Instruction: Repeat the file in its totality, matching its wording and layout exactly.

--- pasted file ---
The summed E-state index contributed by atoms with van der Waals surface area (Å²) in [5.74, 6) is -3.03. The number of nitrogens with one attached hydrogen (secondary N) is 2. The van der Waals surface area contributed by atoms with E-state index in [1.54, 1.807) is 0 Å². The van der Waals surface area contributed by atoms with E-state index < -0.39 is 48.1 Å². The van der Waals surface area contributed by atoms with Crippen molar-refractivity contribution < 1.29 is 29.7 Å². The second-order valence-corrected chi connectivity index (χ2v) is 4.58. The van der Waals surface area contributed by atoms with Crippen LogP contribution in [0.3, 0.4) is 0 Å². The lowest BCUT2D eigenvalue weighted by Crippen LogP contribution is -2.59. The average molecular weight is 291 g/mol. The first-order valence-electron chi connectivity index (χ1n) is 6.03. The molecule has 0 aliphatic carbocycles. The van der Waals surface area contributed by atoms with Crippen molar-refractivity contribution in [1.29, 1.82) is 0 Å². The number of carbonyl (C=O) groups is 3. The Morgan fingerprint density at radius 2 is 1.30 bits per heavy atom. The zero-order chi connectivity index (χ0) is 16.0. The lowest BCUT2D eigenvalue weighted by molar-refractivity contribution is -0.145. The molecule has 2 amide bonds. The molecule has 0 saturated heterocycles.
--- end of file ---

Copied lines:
The summed E-state index contributed by atoms with van der Waals surface area (Å²) in [5.74, 6) is -3.03. The number of nitrogens with one attached hydrogen (secondary N) is 2. The van der Waals surface area contributed by atoms with E-state index in [1.54, 1.807) is 0 Å². The van der Waals surface area contributed by atoms with E-state index < -0.39 is 48.1 Å². The van der Waals surface area contributed by atoms with Crippen molar-refractivity contribution < 1.29 is 29.7 Å². The second-order valence-corrected chi connectivity index (χ2v) is 4.58. The van der Waals surface area contributed by atoms with Crippen LogP contribution in [0.3, 0.4) is 0 Å². The lowest BCUT2D eigenvalue weighted by Crippen LogP contribution is -2.59. The average molecular weight is 291 g/mol. The first-order valence-electron chi connectivity index (χ1n) is 6.03. The molecule has 0 aliphatic carbocycles. The van der Waals surface area contributed by atoms with Crippen molar-refractivity contribution in [1.29, 1.82) is 0 Å². The number of carbonyl (C=O) groups is 3. The Morgan fingerprint density at radius 2 is 1.30 bits per heavy atom. The zero-order chi connectivity index (χ0) is 16.0. The lowest BCUT2D eigenvalue weighted by molar-refractivity contribution is -0.145. The molecule has 2 amide bonds. The molecule has 0 saturated heterocycles.